Both the Barnabas Fund and Open Doors have been busy highlighting the plight of Christians in Syria over the last week. Their situation is becoming increasingly desperate. According to Barnabas Fund who have partners on the ground there, the city of Homs, the third largest in Syria, has now seen almost its entire Christian population of 50,000 to 60,000 flee for safety as fighting continues in the stricken country.
As the fighting has continued Christians, who make up about 10% of the population have found themselves caught in the middle. The BBC reports that Christians in the past have enjoyed a relatively high degree of religious tolerance and ability to worship freely. But this has now changed dramatically. They are generally seen to be pro-Assad because he has assured them that their future is more secure with him in power.
This has led to opposition forces attacking churches. Church leaders have reported Muslim neighbours turning on the Christians, and that Muslim extremists from other countries have been coming to Homs to join the fighting. Christians have also suffered kidnappings and gruesome murders. Some Christian families, unable to pay a ransom for their relatives’ release and fearing that they may be tortured, have been driven to ask the kidnappers to kill their loved ones at once. Open Doors have posted this message on their Facebook page:
“What’s it like for Christians in Syria? The uncertain future could lead to an exodus of Christians from Syria – in the way that many Christians fled Iraq. “In Iraq, hundreds of thousands of Christians left that country due to all the violence targeting them. But where will a Syrian exodus lead to? Which country will welcome hundreds of thousands of Christian refugees? What is the free world doing… to prepare for that exodus?” asks one believer. The churches in Syria know very well what happened to Iraqi Christians. “They were in many countries not really welcome, so we are afraid that the same will happen to Syrian refugees and that would be a disaster,” he says. Pray that world leaders will have wisdom to know how to respond to the Syrian crisis.”
What can we do in this country about it? We can pray:
- For protection for all the people of Homs and in other parts of Syria who are caught up in the conflict, and that humanitarian aid will reach them.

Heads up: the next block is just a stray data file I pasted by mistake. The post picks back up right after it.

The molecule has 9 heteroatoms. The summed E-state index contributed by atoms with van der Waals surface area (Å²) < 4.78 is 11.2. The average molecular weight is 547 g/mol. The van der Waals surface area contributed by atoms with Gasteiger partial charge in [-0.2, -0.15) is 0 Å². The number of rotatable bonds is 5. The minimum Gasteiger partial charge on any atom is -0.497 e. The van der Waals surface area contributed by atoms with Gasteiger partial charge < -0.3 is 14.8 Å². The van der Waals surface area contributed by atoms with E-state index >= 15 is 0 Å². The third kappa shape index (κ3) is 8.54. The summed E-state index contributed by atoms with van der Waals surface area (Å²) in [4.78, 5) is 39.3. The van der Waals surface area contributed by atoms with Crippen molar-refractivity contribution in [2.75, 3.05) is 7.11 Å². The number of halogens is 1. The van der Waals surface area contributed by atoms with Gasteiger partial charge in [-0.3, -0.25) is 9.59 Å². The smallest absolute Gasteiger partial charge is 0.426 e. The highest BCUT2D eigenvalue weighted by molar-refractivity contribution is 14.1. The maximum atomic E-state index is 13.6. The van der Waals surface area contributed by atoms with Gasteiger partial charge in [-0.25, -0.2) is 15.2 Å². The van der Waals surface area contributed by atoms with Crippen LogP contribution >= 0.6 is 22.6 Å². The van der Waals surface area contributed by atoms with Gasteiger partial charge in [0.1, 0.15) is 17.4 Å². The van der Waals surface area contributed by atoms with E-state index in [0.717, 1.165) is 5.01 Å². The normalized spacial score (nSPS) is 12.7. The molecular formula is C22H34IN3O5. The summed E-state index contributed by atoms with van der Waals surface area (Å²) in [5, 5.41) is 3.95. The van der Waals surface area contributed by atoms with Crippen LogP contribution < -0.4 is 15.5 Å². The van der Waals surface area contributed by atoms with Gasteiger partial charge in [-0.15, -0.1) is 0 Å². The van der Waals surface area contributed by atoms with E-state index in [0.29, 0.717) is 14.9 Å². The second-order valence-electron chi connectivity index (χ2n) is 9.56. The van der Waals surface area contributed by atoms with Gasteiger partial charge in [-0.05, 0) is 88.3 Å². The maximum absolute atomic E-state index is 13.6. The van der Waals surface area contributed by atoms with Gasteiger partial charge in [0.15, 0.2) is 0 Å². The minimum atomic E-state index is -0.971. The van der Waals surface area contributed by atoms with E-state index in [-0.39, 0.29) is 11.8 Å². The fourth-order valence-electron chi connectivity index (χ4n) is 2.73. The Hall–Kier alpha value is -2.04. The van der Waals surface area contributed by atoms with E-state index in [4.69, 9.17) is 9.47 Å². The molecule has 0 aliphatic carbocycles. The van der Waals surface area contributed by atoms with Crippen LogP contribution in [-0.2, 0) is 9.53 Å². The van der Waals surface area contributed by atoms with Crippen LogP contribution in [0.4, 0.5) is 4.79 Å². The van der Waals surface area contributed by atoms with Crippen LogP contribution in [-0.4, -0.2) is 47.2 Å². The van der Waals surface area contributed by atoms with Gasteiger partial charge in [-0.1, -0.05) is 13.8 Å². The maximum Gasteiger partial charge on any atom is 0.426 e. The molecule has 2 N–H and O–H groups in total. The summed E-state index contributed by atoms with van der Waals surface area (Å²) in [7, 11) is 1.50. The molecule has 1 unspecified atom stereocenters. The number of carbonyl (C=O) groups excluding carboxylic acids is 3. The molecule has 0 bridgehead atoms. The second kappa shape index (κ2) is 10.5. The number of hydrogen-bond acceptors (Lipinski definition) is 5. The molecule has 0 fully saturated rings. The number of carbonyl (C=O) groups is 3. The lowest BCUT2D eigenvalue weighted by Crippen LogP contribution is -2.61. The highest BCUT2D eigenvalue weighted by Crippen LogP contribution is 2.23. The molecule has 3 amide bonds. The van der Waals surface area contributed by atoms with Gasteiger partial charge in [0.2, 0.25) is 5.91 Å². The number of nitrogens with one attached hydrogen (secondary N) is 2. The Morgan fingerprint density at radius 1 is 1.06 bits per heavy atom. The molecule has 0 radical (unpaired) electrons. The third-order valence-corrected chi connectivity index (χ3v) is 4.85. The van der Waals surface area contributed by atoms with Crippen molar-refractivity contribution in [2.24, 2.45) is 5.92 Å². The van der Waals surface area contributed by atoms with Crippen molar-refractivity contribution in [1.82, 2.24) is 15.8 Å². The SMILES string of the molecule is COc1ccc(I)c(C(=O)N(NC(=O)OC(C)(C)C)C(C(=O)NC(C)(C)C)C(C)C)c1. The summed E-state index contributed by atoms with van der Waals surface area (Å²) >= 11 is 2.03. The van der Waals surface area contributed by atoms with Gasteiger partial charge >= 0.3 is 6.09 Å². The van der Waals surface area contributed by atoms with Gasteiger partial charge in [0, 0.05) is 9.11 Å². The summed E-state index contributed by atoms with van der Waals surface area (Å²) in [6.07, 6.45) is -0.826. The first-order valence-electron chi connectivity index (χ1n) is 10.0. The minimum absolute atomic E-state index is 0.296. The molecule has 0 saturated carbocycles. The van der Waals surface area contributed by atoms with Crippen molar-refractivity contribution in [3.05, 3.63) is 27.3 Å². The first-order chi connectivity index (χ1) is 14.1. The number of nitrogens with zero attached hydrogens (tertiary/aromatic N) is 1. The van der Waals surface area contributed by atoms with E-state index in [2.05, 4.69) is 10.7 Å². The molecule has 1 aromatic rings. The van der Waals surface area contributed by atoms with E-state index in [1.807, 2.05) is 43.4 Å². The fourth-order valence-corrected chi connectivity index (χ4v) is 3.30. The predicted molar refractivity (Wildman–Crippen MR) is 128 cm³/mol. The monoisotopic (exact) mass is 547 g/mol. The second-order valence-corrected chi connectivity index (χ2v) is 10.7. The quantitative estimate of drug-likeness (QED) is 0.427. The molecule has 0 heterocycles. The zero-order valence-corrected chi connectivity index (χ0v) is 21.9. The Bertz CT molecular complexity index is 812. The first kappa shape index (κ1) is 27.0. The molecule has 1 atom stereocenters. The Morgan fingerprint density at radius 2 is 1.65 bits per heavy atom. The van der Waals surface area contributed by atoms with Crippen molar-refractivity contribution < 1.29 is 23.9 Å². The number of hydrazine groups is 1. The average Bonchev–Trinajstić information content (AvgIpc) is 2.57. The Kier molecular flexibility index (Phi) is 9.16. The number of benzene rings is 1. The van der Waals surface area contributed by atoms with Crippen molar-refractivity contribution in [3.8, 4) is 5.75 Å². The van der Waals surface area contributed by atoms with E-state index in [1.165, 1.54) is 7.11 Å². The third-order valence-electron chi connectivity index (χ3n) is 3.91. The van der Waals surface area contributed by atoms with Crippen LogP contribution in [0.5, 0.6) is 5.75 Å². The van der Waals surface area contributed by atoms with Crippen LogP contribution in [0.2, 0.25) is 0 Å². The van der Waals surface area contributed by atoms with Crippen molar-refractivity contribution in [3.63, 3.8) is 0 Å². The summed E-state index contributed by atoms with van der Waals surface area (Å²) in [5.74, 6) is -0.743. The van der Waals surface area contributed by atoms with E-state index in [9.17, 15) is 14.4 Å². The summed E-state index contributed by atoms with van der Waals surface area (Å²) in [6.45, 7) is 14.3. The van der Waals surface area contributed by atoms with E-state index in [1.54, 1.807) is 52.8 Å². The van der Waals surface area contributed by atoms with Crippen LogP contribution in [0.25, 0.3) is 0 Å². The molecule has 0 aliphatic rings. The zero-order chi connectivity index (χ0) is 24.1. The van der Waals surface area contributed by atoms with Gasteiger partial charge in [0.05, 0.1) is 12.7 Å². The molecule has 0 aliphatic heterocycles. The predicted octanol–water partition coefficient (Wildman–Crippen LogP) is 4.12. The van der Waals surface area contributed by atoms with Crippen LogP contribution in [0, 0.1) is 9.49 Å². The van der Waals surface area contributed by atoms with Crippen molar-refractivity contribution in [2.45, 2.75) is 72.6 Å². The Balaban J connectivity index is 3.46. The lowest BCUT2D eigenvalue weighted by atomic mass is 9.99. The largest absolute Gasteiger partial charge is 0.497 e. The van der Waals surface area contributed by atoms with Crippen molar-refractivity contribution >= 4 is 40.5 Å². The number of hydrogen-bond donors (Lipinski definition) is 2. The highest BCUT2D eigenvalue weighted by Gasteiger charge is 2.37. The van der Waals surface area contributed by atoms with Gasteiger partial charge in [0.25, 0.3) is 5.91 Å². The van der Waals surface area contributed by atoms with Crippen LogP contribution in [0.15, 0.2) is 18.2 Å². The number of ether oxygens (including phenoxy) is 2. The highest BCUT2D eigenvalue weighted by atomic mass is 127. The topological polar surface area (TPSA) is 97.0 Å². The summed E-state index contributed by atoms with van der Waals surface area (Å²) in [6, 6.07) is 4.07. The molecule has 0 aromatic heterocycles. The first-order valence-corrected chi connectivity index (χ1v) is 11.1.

- For the Christians displaced from their homes or in danger of attack, that God will protect them and meet their needs.
- For an end to the violence and for peace and stability to be restored.
In David Cameron’s Easter speech at 10 Downing Street he said that:
“There’s also an enormous danger in terms of the persecution of minorities and particularly the persecution of Christians. Now, Britain is fully engaged in the world; we have the second largest aid budget of any country in the world. We’re one of the few countries keeping our promise to spend 0.7% of GDP on aid, and we do have real influence, real heft in these countries. I think there’s a really important moment, and this is the challenge, is for the churches and Christians to work together with government on agendas to persuade these newly democratising countries not to persecute minorities and to respect Christians the world over and the right to practise your religion.”
We need to remind our government to do what they can to address the persecution happening in Syria and draw it to the world’s attention. Write to Foreign Secretary William Hague or Under-Secretary of State responsible for Middle East affairs, Alistair Burt asking them to take action. You can contact the Foreign Office via this form.
Finally, both Barnabas Fund and Open Doors are taking donations to provide support for Christians in Syria.
You can donate at the Barnabas Fund website either giving a one off gift or sponsor a Christian family for £18 per month. Barnabas Fund is working with their church partners on the ground to get emergency supplies of food, clothing and medicine to distressed Christian families throughout the country.
Open Doors have set up an appeal to provide 1,000 families in Syria with monthly emergency family relief packs for the next three months. These will be distributed through their local church networks based in Damascus, Aleppo and other centres.